Bulbar dysfunction, inability to eat, risk of aspiration, and failure to thrive is very common within the SMA population, especially those diagnosed with SMA type 1. Therefore, food consistency changes can help to improve food intake and reduce the risk of aspiration.
An MDA Care Center physician and other staff members can help you with nutritional issues for yourself or your child.
How much and what kinds of activity are best?
In SMA, most physicians advise that doing as much physical activity as is comfortable without going to extremes is a good idea, in order to maintain general physical and psychological health and well-being.
It’s important to protect joints from stiffness or injury, preserve range of motion (flexibility in the joints), maintain circulation, and, especially for children, allow enough mobility for exploration of the environment.
Exercising in a warm pool (85 to 90 degrees Fahrenheit) may be particularly beneficial. A person with SMA shouldn’t swim alone, and appropriate safety precautions should be provided.
While some physical therapy experts believe over-exercising muscles is not a problem, others believe exercising to exhaustion can "burn out" remaining motor neurons before their time. More research is needed in this area; in the meantime, it seems sensible to exercise with discretion and stop before reaching the point of exhaustion.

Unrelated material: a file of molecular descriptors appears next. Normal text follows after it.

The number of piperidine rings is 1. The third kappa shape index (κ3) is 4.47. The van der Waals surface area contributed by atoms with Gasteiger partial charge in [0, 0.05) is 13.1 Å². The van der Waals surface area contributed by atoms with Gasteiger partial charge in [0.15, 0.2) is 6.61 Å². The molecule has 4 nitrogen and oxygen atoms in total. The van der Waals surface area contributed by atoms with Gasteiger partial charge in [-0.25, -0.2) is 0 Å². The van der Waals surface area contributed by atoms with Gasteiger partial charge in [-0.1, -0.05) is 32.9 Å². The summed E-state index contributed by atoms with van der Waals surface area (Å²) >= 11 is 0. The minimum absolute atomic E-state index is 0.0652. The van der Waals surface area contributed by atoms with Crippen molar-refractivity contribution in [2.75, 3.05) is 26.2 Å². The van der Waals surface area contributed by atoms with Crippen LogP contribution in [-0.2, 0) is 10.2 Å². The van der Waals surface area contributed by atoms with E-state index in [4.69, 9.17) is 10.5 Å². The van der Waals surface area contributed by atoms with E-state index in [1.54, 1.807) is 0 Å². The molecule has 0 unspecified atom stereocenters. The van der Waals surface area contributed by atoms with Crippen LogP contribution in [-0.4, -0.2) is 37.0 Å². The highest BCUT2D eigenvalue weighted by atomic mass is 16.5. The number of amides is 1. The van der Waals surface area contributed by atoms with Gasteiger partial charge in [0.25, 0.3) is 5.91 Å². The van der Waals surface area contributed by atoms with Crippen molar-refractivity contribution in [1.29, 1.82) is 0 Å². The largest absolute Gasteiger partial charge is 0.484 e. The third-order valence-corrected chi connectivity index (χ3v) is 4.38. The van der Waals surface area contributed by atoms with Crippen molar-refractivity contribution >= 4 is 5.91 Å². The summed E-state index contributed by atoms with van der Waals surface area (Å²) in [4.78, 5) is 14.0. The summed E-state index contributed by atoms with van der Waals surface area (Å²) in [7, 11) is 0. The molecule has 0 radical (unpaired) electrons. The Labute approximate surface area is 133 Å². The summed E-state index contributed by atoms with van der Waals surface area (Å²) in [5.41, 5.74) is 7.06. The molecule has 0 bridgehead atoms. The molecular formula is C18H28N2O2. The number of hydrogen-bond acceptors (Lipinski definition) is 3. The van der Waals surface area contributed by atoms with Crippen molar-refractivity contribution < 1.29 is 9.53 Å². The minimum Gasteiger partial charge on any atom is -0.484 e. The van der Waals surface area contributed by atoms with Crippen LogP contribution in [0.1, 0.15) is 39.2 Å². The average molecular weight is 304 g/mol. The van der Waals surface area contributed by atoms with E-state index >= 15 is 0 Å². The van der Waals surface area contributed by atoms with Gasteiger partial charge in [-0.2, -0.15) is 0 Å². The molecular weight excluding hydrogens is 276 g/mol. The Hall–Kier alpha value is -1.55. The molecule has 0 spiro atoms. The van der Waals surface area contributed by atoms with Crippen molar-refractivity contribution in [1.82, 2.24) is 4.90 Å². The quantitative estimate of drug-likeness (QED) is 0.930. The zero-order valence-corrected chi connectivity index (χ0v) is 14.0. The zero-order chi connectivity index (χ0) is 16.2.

For more information, see Exercising with a Muscle Disease.
Physical therapy and occupational therapy programs can help children and adults learn the best ways to maximize their muscle function and accomplish activities of daily living. A referral to a physical or occupational therapist can be obtained through your MDA Care Center.
An array of assistive technology products can help even very young children explore the world despite having weak muscles. Standers, walkers, various kinds of powered and manual wheeled vehicles, and braces (orthoses) can help with standing and moving around. Therapists also can help teachers and parents find the best physical solutions for school environments.